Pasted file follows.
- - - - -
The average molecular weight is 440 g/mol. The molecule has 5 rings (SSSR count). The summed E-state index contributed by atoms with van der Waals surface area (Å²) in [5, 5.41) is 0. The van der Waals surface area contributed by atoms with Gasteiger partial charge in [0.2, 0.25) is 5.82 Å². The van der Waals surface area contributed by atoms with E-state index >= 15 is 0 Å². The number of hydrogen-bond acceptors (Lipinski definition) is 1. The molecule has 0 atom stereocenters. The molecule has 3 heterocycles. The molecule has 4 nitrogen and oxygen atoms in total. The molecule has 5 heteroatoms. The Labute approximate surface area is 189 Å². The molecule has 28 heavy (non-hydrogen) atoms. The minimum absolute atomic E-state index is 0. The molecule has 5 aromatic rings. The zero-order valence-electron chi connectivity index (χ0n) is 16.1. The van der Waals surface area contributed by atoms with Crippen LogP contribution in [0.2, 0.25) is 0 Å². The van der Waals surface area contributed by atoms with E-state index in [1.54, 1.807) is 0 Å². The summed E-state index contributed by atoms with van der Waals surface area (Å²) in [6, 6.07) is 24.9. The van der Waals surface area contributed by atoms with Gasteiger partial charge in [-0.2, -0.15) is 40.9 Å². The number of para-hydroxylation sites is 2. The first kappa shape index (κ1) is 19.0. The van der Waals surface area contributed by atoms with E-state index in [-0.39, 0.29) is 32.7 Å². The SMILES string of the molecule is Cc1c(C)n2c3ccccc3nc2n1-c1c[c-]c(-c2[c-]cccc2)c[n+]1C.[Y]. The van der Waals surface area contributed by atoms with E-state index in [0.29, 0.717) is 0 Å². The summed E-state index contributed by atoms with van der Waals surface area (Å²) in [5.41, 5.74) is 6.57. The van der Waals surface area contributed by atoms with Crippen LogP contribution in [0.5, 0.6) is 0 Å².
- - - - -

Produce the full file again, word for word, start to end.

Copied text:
The average molecular weight is 440 g/mol. The molecule has 5 rings (SSSR count). The summed E-state index contributed by atoms with van der Waals surface area (Å²) in [5, 5.41) is 0. The van der Waals surface area contributed by atoms with Gasteiger partial charge in [0.2, 0.25) is 5.82 Å². The van der Waals surface area contributed by atoms with E-state index >= 15 is 0 Å². The number of hydrogen-bond acceptors (Lipinski definition) is 1. The molecule has 0 atom stereocenters. The molecule has 3 heterocycles. The molecule has 4 nitrogen and oxygen atoms in total. The molecule has 5 heteroatoms. The Labute approximate surface area is 189 Å². The molecule has 28 heavy (non-hydrogen) atoms. The minimum absolute atomic E-state index is 0. The molecule has 5 aromatic rings. The zero-order valence-electron chi connectivity index (χ0n) is 16.1. The van der Waals surface area contributed by atoms with Crippen LogP contribution in [0.2, 0.25) is 0 Å². The van der Waals surface area contributed by atoms with E-state index in [1.54, 1.807) is 0 Å². The summed E-state index contributed by atoms with van der Waals surface area (Å²) in [6, 6.07) is 24.9. The van der Waals surface area contributed by atoms with Gasteiger partial charge in [-0.2, -0.15) is 40.9 Å². The number of para-hydroxylation sites is 2. The first kappa shape index (κ1) is 19.0. The van der Waals surface area contributed by atoms with E-state index in [-0.39, 0.29) is 32.7 Å². The SMILES string of the molecule is Cc1c(C)n2c3ccccc3nc2n1-c1c[c-]c(-c2[c-]cccc2)c[n+]1C.[Y]. The van der Waals surface area contributed by atoms with E-state index in [0.29, 0.717) is 0 Å². The summed E-state index contributed by atoms with van der Waals surface area (Å²) in [5.41, 5.74) is 6.57. The van der Waals surface area contributed by atoms with Crippen LogP contribution in [0.5, 0.6) is 0 Å².